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Bitcoin [BTC] and other cryptocurrencies don’t pose a risk but it is important to be vigilant, says FCA Board member




Bitcoin [BTC] and other cryptocurrencies don't pose a risk but it is important to be vigilant, says FCA Board member
Source: Pixabay

Speaking at the Regulation of Cryptocurrencies event, London, Christopher Woolard, Executive Director of Strategy and Competition at the Financial Conduct Authority [FCA], identified the major risks associated with crypto assets, and outlined the options to tackle the threats.

Following significant adoption increase in recent years, the Taskforce has brought together Her Majesty’s Treasury [HMT], the Bank of England, and the FCA, to explore the impact of Distributed Ledger Technology [DLT] and crypto assets on financial services, he said. Refering to the harms that crypto assets could bring “to consumers, to market integrity and the risk of financial crime”, Woolard stated:

“The FCA, HM Treasury and the Bank of England are each taking a number of steps over the coming months to address these harms and to encourage future beneficial innovation.”

Furthermore, Woolard said that it is very likely that UK businesses and consumers will use crypto assets in increased numbers. He added that there are benefits to this, but equally there are risks involved, and set forth a plan on how to tackle risks and minimise harm to consumers. Handling these risks will include adopting domestic regulations, as well as international cooperation, he stated.

He noted that crypto assets demonstrate a benefit by making existing processes like international money remittance and issuance of debt instruments, cheaper and easier. He went on to say that although he and the Financial Stability Board do not view crypto assets as a risk, it is vital to remain vigilant.

The FCA’s first plan of action is to find which tokens fall within their regulatory perimeter, Woolard said. Her Majesty’s Treasury will then assess if an extension of regulations is necessary to encapsulate crypto assets with features comparable to securities.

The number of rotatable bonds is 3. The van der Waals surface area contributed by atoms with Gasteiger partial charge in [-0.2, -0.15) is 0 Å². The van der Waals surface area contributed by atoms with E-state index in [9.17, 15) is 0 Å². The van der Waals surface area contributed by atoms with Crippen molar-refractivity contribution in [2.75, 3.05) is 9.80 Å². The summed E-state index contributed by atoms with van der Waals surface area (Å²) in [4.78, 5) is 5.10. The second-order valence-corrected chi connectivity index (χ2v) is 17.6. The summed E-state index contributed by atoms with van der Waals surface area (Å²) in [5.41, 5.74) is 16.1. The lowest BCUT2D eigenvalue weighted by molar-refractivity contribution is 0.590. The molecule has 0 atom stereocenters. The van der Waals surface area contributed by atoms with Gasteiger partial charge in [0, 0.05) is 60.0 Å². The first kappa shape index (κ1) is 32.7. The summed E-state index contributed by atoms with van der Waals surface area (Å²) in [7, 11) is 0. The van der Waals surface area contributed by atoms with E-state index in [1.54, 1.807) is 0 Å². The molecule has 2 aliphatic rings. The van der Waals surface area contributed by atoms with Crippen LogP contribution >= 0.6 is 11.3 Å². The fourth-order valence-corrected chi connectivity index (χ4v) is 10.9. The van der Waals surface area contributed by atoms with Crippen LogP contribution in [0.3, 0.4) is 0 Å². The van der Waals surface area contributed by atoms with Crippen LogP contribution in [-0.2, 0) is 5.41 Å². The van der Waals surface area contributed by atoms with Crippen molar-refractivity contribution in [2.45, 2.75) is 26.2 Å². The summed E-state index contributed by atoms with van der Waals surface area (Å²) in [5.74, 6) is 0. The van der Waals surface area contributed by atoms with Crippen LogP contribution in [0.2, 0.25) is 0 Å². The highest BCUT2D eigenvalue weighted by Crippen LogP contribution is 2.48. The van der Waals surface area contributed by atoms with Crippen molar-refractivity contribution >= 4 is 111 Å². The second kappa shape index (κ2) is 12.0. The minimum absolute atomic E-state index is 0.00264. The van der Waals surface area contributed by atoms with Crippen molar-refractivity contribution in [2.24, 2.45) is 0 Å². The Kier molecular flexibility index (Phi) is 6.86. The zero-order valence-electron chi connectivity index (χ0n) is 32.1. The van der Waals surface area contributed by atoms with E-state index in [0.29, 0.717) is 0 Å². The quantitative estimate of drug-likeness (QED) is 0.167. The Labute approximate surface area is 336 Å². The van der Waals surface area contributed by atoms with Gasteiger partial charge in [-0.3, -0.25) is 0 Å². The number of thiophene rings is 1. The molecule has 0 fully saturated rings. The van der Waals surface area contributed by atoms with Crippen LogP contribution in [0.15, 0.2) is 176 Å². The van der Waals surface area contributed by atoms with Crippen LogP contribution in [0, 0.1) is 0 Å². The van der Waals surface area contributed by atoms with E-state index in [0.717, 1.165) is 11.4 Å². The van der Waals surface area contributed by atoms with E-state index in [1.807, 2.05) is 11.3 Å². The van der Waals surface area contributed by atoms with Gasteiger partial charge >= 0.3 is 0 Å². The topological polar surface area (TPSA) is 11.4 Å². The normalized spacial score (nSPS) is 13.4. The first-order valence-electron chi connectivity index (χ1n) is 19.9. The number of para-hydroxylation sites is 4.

According to him, there is also a concern that the consumer buys a derivative product based on an exchange token with market integrity issues, like volatility and complexity. To tackle this, he stated, FCA will consult and decide whether the said crypto asset’s derivatives [options, futures and transferable securities] may be sold.

He said:

“To combat financial crime risks, the Treasury will undertake one of the most comprehensive responses globally to the use of cryptoassets for illicit activities by applying and going further than the existing directive, the fifth EU Anti-Money Laundering Directive (5AMLD)”

He further added that the Treasury is looking to apply, and broaden the scope of, 5AMLD, and counter-terrorism financing regulations. HMT will consult in early 2019 on whether and how exchange tokens, as well as related actors such as exchanges and wallet providers, could be regulated effectively, he said.

Woolard concluded that the goal of the Taskforce is to ward off risks, combat financial crime, safeguard market integrity and ensure consumers are insulated from harm.


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A fourth year engineering student at SASTRA, working freelance at AMBCrypto. Writing and football are passions, and cryptos are an avid interest.


Montana State makes a move in favor of crypto-space as the law recognizes utility tokens as not securities





Montana state makes a move in favor of crypto-space as the law recognizes utility tokens as not securities
Source: Unsplash

The United States has always been the highlight of the cryptocurrency space in terms of its regulation, with some states introducing laws in its favor and others deciding to not make an official stance. In terms of laying crypto-friendly rules and regulation, Wyoming has always been one of the most recognized state, while the most hostile one is deemed to be New York.

Colorado made headlines earlier this year, with the Digital Token Act that exempts utility tokens from state securities law being signed by the governor in early March 2019. Notably, in the same month, Wyoming State Senate also passed House Bill 70, Utility Token Bill.

Now, another state has joined the bandwagon by making a similar move. Drew Hinkes, Attorney at Carlton Fields, stated that the State of Montana recognizes utility tokens and exempts it from state securities law. The initial announcement pertaining to this bill was made in February 2019, where Montana House Bill was introduced to “Generally revise laws relating to cryptocurrency”.

The Attorney stated on Twitter,

To this, Caitlin Long, the Co-Founder of Wyoming Blockchain Coalition stated,

“Congrats to #Montana for joining #Wyoming & #Colorado in recognizing that #utilitytokens are not securities under state law!”

Montana also made headlines because of news pertaining to cryptocurrency mining regulation. According to a local news portal, Missoula County commissioners had directed its staff to outline an interim law that regulates the cryptocurrency mining industry. The decision to introduce laws on crypto-mining was made due to concerns pertaining to electricity consumption, with the county prompting the use of renewable energy for mining.

Commissioner Cola Rowley had stated,

“This isn’t throwing ice on economic development or saying that industries aren’t welcome here because we’re an unfriendly environment that hates progress. Cryptocurrency and economic development – bringing businesses here – are two very different things.”

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